Japan has set out plans to move towards a more offensive cyber posture in 2023.
This assessment was issued to clients of Dragonfly’s Security Intelligence & Analysis Service (SIAS) on 21 December 2022.
- Japan has set out a strategy to shift towards a more offensive cyber posture amid wider efforts to adopt a more assertive military defence posture
- Any offensive cyber operations would probably be preemptive and seek to disrupt the network infrastructure of its adversary hacker groups and states, particularly China
- For this reason, we do not anticipate that the already-negligible threat of hostile cyber activity against organisations by Japan will increase in 2023 and beyond
As part of its new national security strategy, the government is advancing efforts to monitor foreign cyber attackers and preempt attacks by hacking their systems. This would be a significant change in Japan’s largely defensive cyber posture thus far. Any offensive cyber operations would be likely to target adversary hacker groups and their network infrastructure, particularly in China. And so these would probably not raise the threat of hostile cyber activity to organisations globally.
A strategic shift
The new strategy by Japan is its most significant move so far to bolster its defence and deterrence capabilities in cyberspace. It has advanced international cyber cooperation and collaboration in recent years; Japan joined NATO’s Cooperative Cyber Defence Centre of Excellence in November, and it has worked with its ‘Quad’ partners – Australia, India and the US – to bolster the cyber security of critical infrastructure. According to the new strategy published by the government, some of the measures that it aims to advance efforts on include:
- Bolstering information sharing with the private sector in the event of a ‘cyberattack’, including against critical infrastructure, and helping coordinate and support incident response measures for the private sector
- Detecting servers that Japan suspects are used by cyber attackers, by utilising information on communication services provided by domestic telecom firms
- Providing the ‘necessary authorities’ the ability to penetrate and neutralise the servers of an attacker in anticipation of ‘serious cyberattacks’ that pose security concerns to the government and Japan’s critical infrastructure
Worsening geopolitical tensions in the Indo-Pacific in recent years have almost certainly accelerated Japan’s plans to develop its defence capabilities, including in cyberspace. In its national security strategy, Japan highlighted China, North Korea and Russia as contributing to tensions in the region. It also said that for the first time it will obtain ‘counter-strike capabilities’ and boost annual military expenditure to around 2% of GDP. The Financial Times has also reported that Japan will form a 20,000-person team within its Self-Defense Force to ‘prevent cyber attacks before they occur’.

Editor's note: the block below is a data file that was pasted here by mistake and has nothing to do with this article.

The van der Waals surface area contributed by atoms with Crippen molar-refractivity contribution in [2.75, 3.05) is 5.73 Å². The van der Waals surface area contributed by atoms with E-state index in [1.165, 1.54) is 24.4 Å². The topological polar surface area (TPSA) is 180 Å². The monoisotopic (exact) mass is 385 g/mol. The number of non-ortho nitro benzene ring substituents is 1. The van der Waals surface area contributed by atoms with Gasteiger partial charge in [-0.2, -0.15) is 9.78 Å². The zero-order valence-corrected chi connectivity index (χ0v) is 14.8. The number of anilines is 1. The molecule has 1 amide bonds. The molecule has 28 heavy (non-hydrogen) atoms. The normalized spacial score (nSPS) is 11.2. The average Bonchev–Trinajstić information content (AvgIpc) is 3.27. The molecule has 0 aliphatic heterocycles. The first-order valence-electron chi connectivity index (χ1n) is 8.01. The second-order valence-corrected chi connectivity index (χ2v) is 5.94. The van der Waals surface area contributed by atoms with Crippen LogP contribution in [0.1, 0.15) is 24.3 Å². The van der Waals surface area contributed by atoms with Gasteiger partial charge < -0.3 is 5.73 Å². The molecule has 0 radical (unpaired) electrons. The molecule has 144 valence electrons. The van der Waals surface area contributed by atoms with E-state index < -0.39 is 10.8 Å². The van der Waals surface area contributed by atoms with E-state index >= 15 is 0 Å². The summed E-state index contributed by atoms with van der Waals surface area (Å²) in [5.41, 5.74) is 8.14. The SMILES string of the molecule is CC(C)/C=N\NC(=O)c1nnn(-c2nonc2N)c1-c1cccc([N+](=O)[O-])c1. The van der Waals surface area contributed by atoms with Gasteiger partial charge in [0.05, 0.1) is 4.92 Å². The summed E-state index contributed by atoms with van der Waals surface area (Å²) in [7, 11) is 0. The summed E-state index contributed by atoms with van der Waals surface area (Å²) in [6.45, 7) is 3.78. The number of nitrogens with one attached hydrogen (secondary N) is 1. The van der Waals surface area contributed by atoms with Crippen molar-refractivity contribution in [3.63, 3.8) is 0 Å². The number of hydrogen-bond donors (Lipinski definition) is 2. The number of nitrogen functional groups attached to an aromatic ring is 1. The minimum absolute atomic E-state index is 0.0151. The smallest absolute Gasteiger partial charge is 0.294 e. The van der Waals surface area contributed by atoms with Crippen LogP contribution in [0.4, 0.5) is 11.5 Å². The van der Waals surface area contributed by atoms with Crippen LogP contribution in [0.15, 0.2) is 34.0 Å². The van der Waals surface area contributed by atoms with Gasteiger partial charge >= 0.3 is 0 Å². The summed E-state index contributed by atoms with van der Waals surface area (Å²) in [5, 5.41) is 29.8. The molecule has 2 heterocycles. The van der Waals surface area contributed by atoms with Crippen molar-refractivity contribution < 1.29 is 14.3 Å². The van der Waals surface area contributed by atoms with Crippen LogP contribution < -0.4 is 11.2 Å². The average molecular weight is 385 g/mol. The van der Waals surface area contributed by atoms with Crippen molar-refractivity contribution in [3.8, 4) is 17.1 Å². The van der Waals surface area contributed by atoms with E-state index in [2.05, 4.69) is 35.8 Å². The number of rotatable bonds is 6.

On the front foot
Based on the national security strategy and constitutional restraints on Japan using force, any offensive cyber operations would likely be preemptive against the systems or networks of its adversaries. And although the government has not clarified what would constitute a ‘serious cyberattack’ that would prompt it to pursue preemptive offensive cyber operations (probably to ensure strategic ambiguity), this would probably be prompted by any specific intelligence of foreign hackers preparing disruptive cyberattacks on critical infrastructure.
A former UK national cyber security source told us last week that although they were unaware whether Japan would be ‘actively attacking in order to gain intelligence’, it would ‘be one way in which intelligence agencies get one step ahead of their attackers’. This would be similar to how other Western powers, such as the UK and US, appear to have conducted such operations in the past. The latter, for example, has said it conducted cyber operations to identify and disrupt foreign adversary network infrastructure to secure recent midterm elections.
Preemptive or retaliatory cyber operations by Japan would most likely target the network infrastructure, such as servers, of adversary hacker groups. These are particularly likely against groups in China, North Korea and Russia, which all pose strategic threats to Japan. These states sponsor cyber groups capable of infiltrating and disrupting critical network infrastructure or conducting pervasive intelligence collection. The Japanese authorities in 2021 accused hackers linked to the Chinese military of a cyberespionage campaign that had breached more than 200 Japanese companies and organisations since 2016.
Even if geopolitical and military tensions in the Indo-Pacific significantly worsen over the coming years, we doubt that Japan would seek to engage in tit-for-tat disruptive cyber operations on the critical infrastructure of its adversaries. This has often been the case between countries such as Iran and Israel in recent years. The wording of the national security strategy suggests that any offensive cyber operations would be specifically targeted against the network infrastructure of adversary hacker groups, rather than to cause wider disruption on the critical infrastructure of its adversaries outside of wartime.
Any offensive operations by Japan would be unlikely to raise the exposure of organisations to cyber threats. The country does not appear intent on pursuing a campaign of cyber espionage or intellectual property theft against organisations to gain a competitive advantage in key industries, much like China has done. In Japan itself, the finance, defence, education and media industries are likely to remain attractive targets for cyber operations by hostile nation states and cybercriminal groups over the coming years.
Image: Japan’s Prime Minister, Fumio Kishida, attends a press conference in Tokyo on December 16, 2022. Photo by David Mareuil via Getty Images.